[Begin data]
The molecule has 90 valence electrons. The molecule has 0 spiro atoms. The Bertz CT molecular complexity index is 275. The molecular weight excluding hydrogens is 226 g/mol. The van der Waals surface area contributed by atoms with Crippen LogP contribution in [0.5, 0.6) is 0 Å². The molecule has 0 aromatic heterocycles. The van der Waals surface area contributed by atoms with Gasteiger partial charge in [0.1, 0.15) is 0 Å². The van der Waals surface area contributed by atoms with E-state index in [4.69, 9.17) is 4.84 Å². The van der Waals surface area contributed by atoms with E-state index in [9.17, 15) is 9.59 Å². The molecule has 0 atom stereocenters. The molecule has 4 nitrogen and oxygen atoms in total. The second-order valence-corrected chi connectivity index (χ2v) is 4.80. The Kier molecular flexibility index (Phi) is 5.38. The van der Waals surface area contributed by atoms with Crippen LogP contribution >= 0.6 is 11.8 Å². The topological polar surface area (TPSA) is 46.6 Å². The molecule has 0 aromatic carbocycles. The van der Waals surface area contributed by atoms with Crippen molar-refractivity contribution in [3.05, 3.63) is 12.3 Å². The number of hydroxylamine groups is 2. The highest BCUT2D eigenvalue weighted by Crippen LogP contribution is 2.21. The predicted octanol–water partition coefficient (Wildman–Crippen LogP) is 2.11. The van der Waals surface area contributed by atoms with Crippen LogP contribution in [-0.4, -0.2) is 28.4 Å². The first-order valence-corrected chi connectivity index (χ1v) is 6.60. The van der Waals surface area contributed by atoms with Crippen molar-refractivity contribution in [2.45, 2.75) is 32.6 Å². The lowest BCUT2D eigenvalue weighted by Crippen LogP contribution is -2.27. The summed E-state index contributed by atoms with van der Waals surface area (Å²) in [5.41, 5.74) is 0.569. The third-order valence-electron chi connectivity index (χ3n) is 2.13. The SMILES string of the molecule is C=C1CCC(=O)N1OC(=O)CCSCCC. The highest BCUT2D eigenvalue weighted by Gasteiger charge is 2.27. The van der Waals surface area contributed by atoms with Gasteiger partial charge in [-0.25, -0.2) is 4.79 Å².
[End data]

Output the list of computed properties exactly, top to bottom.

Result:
The molecule has 90 valence electrons. The molecule has 0 spiro atoms. The Bertz CT molecular complexity index is 275. The molecular weight excluding hydrogens is 226 g/mol. The van der Waals surface area contributed by atoms with Crippen LogP contribution in [0.5, 0.6) is 0 Å². The molecule has 0 aromatic heterocycles. The van der Waals surface area contributed by atoms with Gasteiger partial charge in [0.1, 0.15) is 0 Å². The van der Waals surface area contributed by atoms with E-state index in [4.69, 9.17) is 4.84 Å². The van der Waals surface area contributed by atoms with E-state index in [9.17, 15) is 9.59 Å². The molecule has 0 atom stereocenters. The molecule has 4 nitrogen and oxygen atoms in total. The second-order valence-corrected chi connectivity index (χ2v) is 4.80. The Kier molecular flexibility index (Phi) is 5.38. The van der Waals surface area contributed by atoms with Crippen LogP contribution >= 0.6 is 11.8 Å². The topological polar surface area (TPSA) is 46.6 Å². The molecule has 0 aromatic carbocycles. The van der Waals surface area contributed by atoms with Crippen molar-refractivity contribution in [3.05, 3.63) is 12.3 Å². The number of hydroxylamine groups is 2. The highest BCUT2D eigenvalue weighted by Crippen LogP contribution is 2.21. The predicted octanol–water partition coefficient (Wildman–Crippen LogP) is 2.11. The van der Waals surface area contributed by atoms with Crippen LogP contribution in [-0.4, -0.2) is 28.4 Å². The first-order valence-corrected chi connectivity index (χ1v) is 6.60. The van der Waals surface area contributed by atoms with Crippen molar-refractivity contribution in [2.45, 2.75) is 32.6 Å². The lowest BCUT2D eigenvalue weighted by Crippen LogP contribution is -2.27. The summed E-state index contributed by atoms with van der Waals surface area (Å²) in [5.41, 5.74) is 0.569. The third-order valence-electron chi connectivity index (χ3n) is 2.13. The SMILES string of the molecule is C=C1CCC(=O)N1OC(=O)CCSCCC. The highest BCUT2D eigenvalue weighted by Gasteiger charge is 2.27. The van der Waals surface area contributed by atoms with Gasteiger partial charge in [-0.25, -0.2) is 4.79 Å².